2013 Annual Science Report

Massachusetts Institute of Technology Reporting  |  SEP 2012 – AUG 2013

Life and Environments: Fossils of the Late Meso- and Early Neoproterozoic

Project Summary

Any understanding of the major biological, biogeochemical and climatic events that characterized the late Neoproterozoic Era (ca. 750-541 million years ago) requires that we understand the state of Earth biota and environment as the critical interval began. Members of the Knoll lab have discovered and analyzed a series of fossil assemblages deposited between 1100 and 800 million years ago and continued to show the relationship between evolution and environmental change on the early Earth.

4 Institutions
3 Teams
9 Publications
0 Field Sites
Field Sites

Project Progress

Members of the Knoll lab focused on the paleontological record of the late Mesoproterozoic and early Neoproterozoic eras, as well as the early record of complex multicellular organisms. 1100-1200 million year old successions from the Angmaat Formation, Baffin Island, contain exceptionally preserved microfossils in early diagenetic cherts nodules within peritidal carbonates. Five distinctive microbial assemblages can be differentiated, and these map one-to-one onto microbialite fabrics preserved in both silicified and non-silicified carbonates. This demonstrates that under favorable circumstances, stromatolites can preserve a record of microbial community diversity in preserved petrographic fabrics. This, in turn, sharply improves our ability to draw biological inferences from the Proterozoic stromatolite record (Knoll et al., 2013). In ca. 800 million year old carbonates from the Fifteen Mile Group, northwestern Canada, Cohen and Knoll (2012) documented remarkably preserved scale microfossils that provide the most diverse record of eukaryotic life yet discovered in rocks older than the Ediacaran Period. The scales record evolving defenses against protistan predation, supporting the hypothesis that expanding predation by eukaryotes on eukaryotes fueled Neoproterozoic protistan diversification (Knoll, in press). In related research, Ratti et al. (2013) reported the results of experiments that show how evolving eukaryophagic predators could have changed patterns of primary production, favoring eukaryotic algae over cyanobacterial phytoplankton. Knoll’s group also discovered probable microfossils in metamorphosed Neoproterozoic shales from the Dalradian Supergroup, Scotland (Anderson et al., 2013).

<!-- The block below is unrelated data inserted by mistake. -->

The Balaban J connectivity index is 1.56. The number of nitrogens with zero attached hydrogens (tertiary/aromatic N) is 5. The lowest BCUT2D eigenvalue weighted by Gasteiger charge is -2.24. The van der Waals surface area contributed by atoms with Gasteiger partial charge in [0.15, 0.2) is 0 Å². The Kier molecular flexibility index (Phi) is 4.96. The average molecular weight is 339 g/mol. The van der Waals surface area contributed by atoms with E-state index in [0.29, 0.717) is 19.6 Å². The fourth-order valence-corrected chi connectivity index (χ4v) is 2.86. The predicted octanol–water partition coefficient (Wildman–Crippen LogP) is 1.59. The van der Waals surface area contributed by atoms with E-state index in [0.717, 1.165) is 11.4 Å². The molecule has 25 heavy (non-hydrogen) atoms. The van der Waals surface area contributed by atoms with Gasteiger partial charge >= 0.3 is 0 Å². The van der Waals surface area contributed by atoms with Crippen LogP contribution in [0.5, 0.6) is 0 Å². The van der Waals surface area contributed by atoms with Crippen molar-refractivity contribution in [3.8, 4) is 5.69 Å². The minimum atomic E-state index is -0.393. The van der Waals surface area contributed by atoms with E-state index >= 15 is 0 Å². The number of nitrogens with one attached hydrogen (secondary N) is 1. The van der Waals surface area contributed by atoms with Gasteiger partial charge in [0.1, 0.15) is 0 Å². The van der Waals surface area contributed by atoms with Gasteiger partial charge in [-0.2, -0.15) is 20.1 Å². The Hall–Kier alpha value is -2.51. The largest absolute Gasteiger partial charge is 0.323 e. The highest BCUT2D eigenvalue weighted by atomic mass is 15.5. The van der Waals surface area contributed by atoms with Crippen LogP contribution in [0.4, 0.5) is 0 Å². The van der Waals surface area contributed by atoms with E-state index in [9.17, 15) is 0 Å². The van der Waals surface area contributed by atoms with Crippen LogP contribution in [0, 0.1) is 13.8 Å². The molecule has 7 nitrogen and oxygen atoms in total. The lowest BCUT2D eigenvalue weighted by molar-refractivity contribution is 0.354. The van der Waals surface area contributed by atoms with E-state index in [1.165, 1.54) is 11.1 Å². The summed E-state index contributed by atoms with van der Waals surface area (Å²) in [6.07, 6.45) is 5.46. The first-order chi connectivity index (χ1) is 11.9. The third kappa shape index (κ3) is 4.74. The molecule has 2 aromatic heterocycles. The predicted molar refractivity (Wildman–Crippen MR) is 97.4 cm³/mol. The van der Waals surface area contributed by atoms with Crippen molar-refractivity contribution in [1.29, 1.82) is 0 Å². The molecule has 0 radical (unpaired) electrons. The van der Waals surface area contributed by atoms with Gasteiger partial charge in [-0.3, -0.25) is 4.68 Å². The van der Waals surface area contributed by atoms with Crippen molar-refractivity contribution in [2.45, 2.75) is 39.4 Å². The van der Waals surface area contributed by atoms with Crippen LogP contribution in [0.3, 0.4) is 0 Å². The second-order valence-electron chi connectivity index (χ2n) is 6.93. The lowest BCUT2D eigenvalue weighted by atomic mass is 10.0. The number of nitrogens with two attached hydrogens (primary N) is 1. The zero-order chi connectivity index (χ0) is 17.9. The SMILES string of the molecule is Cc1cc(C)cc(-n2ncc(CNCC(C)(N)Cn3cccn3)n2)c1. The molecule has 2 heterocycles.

In related work on early animals, Knoll’s group linked the latest Neoproterozoic oxygen rise and the ecological drivers of Cambrian animal diversification, showing via meta-analysis of ecological data from oxygen minimum zones in the ocean that relatively high oxygen tensions are required to support carnivory (Sperling et al., 2013). The group also completed stratigraphic and geochemical research showing how the distinctive redox conditions of Ediacaran and Cambrian oceans help explain the exceptional fossil preservation by phosphate mineralization in beds of this age (Creveling et al., in press and submitted). Finally, Knoll and his colleagues completed critical reviews of stromatolites (Bosak et al., 2013), early eukaryotic evolution (Knoll, in press), early microbial evolution (Knoll, submitted), the evolutionary relationship between animals and microbes (McFall-Ngai et al., 2013), and the physiological links between geological records of biological and environmental change (Knoll, 2013).

Phosphatized scales of 800 million year old protists—a new record of early eukaryotic diversity and functional biology (Cohen and Knoll, 2013).